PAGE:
Young Music Composer
By Mary Riherd
The Poly Post – Cal Poly Pomona
November 19, 2002
Some might say music’s greatest symphonies, scores and lyrics have already been written, but for one 24-year-old former commercial music student, he says it’s music or bust when it comes to creating new work.
“I was dissatisfied with the music that was out there,” recent Cal Poly Pomona graduate and classical guitar player Felix Salazar said. “I would listen to music in general and it was not satisfying me.”
“I almost dropped out [of the program], but then I figured out that if no music satisfies me, why don’t I write music that satisfies me?” he said.
Salazar graduated from Cal Poly last June with a degree in music and an emphasis in commercial music. He is currently finishing his creative project, which will culminate in a full recital of original music in March.
Salazar plans to include 15 original compositions in his recital. He and his friends will perform the music.
Cal Poly’s music department provides students with the opportunity to create their own compositions, utilizing new and old techniques.
“The traditional idea of composition has changed,” assistant professor and creative projects adviser Dr. David Kopplin said. “Over the years, people have begun to do new things. People want to write songs. People want to put songs together using digital editing.
Inspiration for Salazar’s music comes from many different places. His first composition came after he dreamt of a ghost fighting a frog. The composition involves two guitars, representing the ghost and the frog. The chords from each guitar evoke struggle and anger, but in the end, the struggle is resolved and the two guitars form a new scale together.
Another inspiration came from a visit to Paris this summer, where he studied language. He feared riding the city’s subway system where armed soldiers patrolled every day. This sparked the inspiration for “Le Reradiation Metropolitain.” The title is “Franglish,” Salazar said, and does not have a literal translation.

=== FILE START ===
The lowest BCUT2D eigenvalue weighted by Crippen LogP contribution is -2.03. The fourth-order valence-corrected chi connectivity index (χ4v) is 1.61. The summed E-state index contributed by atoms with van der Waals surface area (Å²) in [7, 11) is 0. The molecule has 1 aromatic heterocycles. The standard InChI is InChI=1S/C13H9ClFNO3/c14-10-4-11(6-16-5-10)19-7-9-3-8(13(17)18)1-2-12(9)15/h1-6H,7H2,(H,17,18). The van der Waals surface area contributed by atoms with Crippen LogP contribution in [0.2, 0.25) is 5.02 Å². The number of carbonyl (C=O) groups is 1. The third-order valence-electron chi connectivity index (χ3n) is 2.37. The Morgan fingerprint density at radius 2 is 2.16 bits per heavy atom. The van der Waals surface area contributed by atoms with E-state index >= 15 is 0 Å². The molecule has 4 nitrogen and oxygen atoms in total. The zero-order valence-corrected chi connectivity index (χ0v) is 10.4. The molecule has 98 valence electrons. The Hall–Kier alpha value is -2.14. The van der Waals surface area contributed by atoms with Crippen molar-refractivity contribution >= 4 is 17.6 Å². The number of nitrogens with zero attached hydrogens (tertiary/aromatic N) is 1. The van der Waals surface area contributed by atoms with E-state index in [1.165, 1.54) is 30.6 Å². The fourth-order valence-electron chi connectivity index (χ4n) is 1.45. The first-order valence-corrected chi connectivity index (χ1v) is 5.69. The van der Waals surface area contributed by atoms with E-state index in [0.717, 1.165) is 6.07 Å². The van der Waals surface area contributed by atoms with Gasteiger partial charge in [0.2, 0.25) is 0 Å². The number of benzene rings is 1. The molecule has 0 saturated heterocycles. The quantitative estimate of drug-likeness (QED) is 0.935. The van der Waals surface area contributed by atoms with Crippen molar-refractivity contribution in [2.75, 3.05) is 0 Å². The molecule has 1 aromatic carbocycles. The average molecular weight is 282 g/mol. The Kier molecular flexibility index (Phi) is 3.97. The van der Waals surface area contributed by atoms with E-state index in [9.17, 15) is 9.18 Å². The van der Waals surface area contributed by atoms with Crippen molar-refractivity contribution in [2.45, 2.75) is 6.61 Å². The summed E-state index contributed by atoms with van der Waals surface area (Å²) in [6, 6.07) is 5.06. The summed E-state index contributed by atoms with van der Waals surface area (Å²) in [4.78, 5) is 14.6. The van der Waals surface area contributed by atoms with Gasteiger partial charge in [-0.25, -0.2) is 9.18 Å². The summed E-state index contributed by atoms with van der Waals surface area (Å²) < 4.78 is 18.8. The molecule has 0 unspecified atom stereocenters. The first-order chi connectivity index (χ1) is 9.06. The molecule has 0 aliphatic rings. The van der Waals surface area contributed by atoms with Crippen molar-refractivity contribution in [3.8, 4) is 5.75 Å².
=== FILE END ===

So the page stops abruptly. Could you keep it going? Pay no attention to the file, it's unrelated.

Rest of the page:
He describes his music as emotional, angry, scary, dark, powerful and not bound by industry standards. He also describes it as experimental classical music, an art form that places an original angle on traditional classical music.
“Without deviation from the norm, progress is not possible,” Salazar said. So when it comes to his music, he does not mind if his friends say it is weird. “I am not trying to create my own style. I am just writing what I hear and it happens to be [different].”
The music of Igor Stravinsky and Frank Zappa have greatly influenced Salazar’s twist on musical composition; particularly Zappa because he incorporated classical music into rock ‘n’ roll.
Salazar was exposed to music at a young age, but rather reluctantly. His mother sent him to piano lessons when he was 6 years old. He did not like the piano and dreamed of being a singer. He began playing the guitar at age 15.
His parents did not support it so when college approached he was encouraged to major in engineering, a path that would lead to money and success, his family thought.
“I was here just one quarter and all I could think about was playing my guitar, so [I decided] to switch,” Salazar said.
He has so far composed close to 60 pieces of music. The compostions have been created for saxophones, piano, guitar and voice, and often use synthesized sequences.
“I just have this need to do it, like a poet needs to write poetry for some reason,” Salazar said.
Danny Guzman-Rodas graduated with Salazar in June. He focused on classical music tailored for film and appreciates Salazar’s style.
“People approach anything in life in different ways but just because someone does it different doesn’t mean it’s wrong,” Guzman-Rodas said.
He, Salazar and several friends have formed a rock ‘n’ roll band, The Psychic Hearts, which combines each of their classical influences. Salazar said he hopes the band gains popularity. Although he is not writing music for the money or fame, he would like to make a lasting impression on the music world.
“If I do become famous it will probably be a hundred years after I’m gone,” Salazar said.
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